This phase II trial studies how stopping tyrosine kinase inhibitors will affect treatment-free remission in patients with chronic myeloid leukemia in chronic phase. When the level of disease is very low, it's called molecular remission. TKIs are a type of medication that help keep this level low. However, after being in molecular remission for a specific amount of time, it may not be necessary to take tyrosine kinase inhibitors. It is not yet known whether stopping tyrosine kinase inhibitors will help patients with chronic myeloid leukemia in chronic phase continue or re-achieve molecular remission.
Stopping Tyrosine Kinase Inhibitors (TKI) to Assess Treatment-Free Remission (TFR) in Pediatric Chronic Myeloid Leukemia - Chronic Phase (CML-CP)
- To determine the 2-year treatment free remission (TFR) rate of children, adolescents, and young adults with chronic myeloid leukemia - chronic phase (CML-CP) following discontinuation tyrosine kinase inhibitor (TKI).
II. To estimate the re-induction rate and maintenance of molecular remission (BCR-ABL1 =< 0.1%) at 1 year after restarting TKI for children, adolescents, and young adults.
- To describe clinical factors and laboratory correlates affecting the persistence of major molecular remission (MMR) and re-initiation of treatment after stopping TKI (e.g. patient demographics, duration and level of prior molecular remission, duration and type of TKI, clinical presentation at diagnosis and immune studies).
- To describe change in height standard deviation score over time in patients who are able to discontinue their TKI.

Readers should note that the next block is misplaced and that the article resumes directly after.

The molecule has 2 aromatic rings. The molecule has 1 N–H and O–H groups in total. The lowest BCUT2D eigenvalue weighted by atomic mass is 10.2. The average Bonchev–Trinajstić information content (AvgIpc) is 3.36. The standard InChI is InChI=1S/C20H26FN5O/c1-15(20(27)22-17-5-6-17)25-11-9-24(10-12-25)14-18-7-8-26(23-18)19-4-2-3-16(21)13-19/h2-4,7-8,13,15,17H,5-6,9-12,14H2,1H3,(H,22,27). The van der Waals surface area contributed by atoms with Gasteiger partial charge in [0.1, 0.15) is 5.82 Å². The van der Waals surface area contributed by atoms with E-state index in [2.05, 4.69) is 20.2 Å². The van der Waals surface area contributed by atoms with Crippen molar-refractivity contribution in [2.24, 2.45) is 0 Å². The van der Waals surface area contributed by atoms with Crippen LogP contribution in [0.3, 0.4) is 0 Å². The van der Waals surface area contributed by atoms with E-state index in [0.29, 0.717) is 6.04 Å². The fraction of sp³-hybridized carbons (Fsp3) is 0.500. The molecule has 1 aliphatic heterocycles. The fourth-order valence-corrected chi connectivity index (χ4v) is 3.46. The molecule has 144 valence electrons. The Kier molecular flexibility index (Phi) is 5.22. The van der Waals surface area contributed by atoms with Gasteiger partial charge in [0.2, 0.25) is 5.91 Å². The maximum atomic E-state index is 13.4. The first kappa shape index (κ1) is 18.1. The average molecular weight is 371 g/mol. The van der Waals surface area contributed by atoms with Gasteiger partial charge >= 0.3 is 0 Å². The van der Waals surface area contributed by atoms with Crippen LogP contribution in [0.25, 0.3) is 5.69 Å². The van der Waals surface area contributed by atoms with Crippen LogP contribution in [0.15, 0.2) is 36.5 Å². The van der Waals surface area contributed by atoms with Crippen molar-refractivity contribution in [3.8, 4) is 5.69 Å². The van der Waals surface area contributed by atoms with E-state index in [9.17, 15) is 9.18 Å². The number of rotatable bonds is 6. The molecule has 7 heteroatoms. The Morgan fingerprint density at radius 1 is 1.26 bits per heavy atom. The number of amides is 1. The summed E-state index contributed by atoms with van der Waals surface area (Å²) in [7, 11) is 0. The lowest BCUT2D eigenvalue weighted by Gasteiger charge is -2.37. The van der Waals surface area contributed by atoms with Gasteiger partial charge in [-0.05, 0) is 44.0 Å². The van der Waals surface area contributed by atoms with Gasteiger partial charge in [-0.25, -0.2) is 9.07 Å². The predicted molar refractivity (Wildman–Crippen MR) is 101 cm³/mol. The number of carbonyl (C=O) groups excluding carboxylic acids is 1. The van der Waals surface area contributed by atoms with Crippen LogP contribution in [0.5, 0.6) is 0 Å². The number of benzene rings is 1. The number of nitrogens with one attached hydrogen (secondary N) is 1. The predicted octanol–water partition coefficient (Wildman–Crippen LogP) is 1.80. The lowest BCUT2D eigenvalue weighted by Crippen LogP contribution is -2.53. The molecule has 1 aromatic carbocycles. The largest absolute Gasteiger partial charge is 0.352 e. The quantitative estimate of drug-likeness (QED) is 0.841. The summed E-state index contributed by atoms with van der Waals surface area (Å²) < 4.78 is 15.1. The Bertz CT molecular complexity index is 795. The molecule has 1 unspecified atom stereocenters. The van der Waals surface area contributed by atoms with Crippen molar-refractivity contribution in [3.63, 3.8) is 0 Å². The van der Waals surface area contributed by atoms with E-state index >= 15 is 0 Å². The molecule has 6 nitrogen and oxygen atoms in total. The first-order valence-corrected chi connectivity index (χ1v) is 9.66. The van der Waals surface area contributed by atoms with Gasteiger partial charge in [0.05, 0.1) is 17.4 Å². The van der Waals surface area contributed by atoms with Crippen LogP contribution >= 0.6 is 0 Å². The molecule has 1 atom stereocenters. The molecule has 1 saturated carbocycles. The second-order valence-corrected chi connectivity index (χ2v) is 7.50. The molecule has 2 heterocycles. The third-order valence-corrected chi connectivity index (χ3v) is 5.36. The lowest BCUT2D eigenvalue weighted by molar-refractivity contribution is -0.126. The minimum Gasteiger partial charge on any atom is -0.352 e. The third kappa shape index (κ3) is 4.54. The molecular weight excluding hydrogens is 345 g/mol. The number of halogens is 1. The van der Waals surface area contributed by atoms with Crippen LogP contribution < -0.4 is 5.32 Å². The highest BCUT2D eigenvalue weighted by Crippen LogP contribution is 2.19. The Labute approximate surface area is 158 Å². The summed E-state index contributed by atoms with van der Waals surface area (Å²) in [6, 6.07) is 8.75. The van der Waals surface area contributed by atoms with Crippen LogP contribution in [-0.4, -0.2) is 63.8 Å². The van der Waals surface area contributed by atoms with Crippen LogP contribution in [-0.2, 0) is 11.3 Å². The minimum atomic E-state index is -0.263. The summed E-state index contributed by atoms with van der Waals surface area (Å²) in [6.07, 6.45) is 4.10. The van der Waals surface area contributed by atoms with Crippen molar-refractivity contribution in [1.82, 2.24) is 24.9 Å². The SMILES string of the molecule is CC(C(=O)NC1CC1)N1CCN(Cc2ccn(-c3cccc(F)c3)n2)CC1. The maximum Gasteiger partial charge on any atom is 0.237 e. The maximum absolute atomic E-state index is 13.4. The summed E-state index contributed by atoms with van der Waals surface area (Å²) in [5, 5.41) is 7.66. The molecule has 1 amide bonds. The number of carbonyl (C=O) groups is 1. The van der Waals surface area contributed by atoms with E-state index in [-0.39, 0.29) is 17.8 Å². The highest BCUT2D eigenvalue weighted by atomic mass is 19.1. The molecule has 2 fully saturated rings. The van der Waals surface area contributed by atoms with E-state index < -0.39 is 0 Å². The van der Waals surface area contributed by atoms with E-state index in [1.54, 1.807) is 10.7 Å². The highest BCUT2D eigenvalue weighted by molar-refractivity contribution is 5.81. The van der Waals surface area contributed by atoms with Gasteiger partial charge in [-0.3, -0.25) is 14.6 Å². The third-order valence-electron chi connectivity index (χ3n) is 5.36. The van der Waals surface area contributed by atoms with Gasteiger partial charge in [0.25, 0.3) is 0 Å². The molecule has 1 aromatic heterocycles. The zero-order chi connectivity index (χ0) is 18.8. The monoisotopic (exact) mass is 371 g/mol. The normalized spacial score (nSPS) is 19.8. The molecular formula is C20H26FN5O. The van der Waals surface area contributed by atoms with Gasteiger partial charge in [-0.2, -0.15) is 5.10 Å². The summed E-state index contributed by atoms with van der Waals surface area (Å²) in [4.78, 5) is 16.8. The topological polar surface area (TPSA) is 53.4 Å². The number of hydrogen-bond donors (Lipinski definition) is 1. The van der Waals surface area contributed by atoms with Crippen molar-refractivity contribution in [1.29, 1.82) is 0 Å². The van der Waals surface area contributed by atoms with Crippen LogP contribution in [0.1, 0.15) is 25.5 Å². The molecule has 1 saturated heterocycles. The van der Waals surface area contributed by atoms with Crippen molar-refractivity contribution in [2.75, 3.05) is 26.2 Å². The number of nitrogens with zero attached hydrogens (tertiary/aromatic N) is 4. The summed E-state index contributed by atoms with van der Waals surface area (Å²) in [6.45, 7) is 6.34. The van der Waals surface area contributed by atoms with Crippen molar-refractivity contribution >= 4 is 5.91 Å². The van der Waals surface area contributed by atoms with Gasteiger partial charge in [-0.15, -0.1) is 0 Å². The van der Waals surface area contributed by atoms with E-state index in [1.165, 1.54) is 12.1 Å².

II. To describe the long-term health outcomes including but not limited to gonadal function, endocrine function, and bone metabolism in patients who are able to discontinue TKI as well as those that need to restart TKIs.
III. To describe differences in patient-reported health status after stopping TKIs, including those who need to resume TKI after stopping.
IV. To describe the incidence and characteristics of TKI withdrawal syndrome in children.
- To evaluate changes in neurocognitive outcomes of patients enrolled on this study using a patient-completed, performance-based, computerized measure of neuropsychological functioning and a parent-report/self-report questionnaire.
Patients stop taking TKI medication within 10 days after enrollment. Patients undergo peripheral blood collection to monitor loss of MMR every 4 weeks in year 1, every 6 weeks in year 2, and every 12 weeks in year 3. Patients who lose their molecular remission may restart TKI medication and are monitored every 4 weeks in year 1, every 6 weeks in year 2, and every 12 weeks in year 3.
After completion of study treatment, patients are followed up annually.